The sweeping, 15-page resolution addresses several issues that stemmed from the March elections and, unlike the former code, defines abuse of e-mail listservs, coordination between candidates and their supporters and introduces campaign finance language.

In response to confusion during the March hearing concerning the definition of ownership of University listservs, the proposed election code states that only the owner listed by the MCommunity website may be allowed to send campaign e-mails to a listserv.

While the proposed and former election codes punish abuse of listservs with demerits for every person the e-mail is sent to, the UEC cited “mitigating factors” in its decision to lower the number of demerits it awarded to Parikh and Hashwi from more than 1,000 to four. Five demerits are needed to disqualify a candidate from the election.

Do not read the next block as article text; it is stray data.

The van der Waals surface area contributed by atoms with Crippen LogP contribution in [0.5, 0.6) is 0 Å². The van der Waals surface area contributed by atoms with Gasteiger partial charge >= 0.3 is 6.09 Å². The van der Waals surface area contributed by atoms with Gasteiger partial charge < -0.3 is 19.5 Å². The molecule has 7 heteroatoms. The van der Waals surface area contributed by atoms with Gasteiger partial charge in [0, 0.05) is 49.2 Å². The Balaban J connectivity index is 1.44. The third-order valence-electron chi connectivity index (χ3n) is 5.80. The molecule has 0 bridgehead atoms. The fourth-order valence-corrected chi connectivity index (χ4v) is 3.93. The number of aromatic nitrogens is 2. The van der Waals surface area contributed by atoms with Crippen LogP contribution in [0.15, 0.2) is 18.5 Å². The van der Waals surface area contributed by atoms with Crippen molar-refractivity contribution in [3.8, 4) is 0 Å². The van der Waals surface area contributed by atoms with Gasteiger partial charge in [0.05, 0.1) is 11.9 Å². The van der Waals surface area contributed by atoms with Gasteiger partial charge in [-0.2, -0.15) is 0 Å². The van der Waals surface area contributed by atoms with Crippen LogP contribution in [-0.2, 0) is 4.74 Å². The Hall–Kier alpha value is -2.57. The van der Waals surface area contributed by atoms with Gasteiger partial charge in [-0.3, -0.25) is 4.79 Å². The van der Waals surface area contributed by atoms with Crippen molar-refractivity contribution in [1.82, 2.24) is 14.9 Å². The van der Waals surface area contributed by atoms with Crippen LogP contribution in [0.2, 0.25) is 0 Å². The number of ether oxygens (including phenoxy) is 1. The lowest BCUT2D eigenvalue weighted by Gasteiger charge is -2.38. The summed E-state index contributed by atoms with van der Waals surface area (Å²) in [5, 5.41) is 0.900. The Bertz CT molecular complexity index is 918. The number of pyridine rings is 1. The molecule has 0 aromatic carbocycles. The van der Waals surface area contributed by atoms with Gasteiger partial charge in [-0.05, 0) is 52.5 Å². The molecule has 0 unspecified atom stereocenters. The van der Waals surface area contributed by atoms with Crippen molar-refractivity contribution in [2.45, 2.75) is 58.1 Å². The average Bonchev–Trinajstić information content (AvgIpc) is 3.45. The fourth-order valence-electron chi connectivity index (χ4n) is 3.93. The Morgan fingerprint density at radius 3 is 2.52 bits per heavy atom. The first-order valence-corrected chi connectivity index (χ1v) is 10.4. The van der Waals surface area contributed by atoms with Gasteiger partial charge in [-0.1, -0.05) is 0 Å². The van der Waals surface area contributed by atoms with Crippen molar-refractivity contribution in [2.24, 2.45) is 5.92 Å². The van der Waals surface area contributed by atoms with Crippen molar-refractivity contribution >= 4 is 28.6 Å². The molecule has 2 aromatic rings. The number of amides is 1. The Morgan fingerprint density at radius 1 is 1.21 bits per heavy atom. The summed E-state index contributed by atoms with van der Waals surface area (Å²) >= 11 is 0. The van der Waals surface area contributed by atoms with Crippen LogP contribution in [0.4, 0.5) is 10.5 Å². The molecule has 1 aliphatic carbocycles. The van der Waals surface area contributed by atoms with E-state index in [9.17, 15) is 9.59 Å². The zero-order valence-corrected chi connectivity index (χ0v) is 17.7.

The use of mitigating factors was appealed and the case was brought to the CSJ, which could only make a decision based on the mitigating factors outlined by the UEC at that time. While CSJ later found that only two of the 11 mitigating factors were valid, the decision was upheld based on those factors when the hearing was remanded to the UEC.

However, under the proposed election code, “questions of law are reviewed using a de novo standard” by the CSJ, meaning it is required to look at each case as if it is being heard for the first time.

“Before, the standard was the UEC had to be clearly wrong, in order for the Central Student Judiciary to overrule them when they mitigated damages,” Keeney said. “Now they just have to be wrong in the CSJ’s opinion — in order to be wrong is a lower threshold than to be clearly wrong.”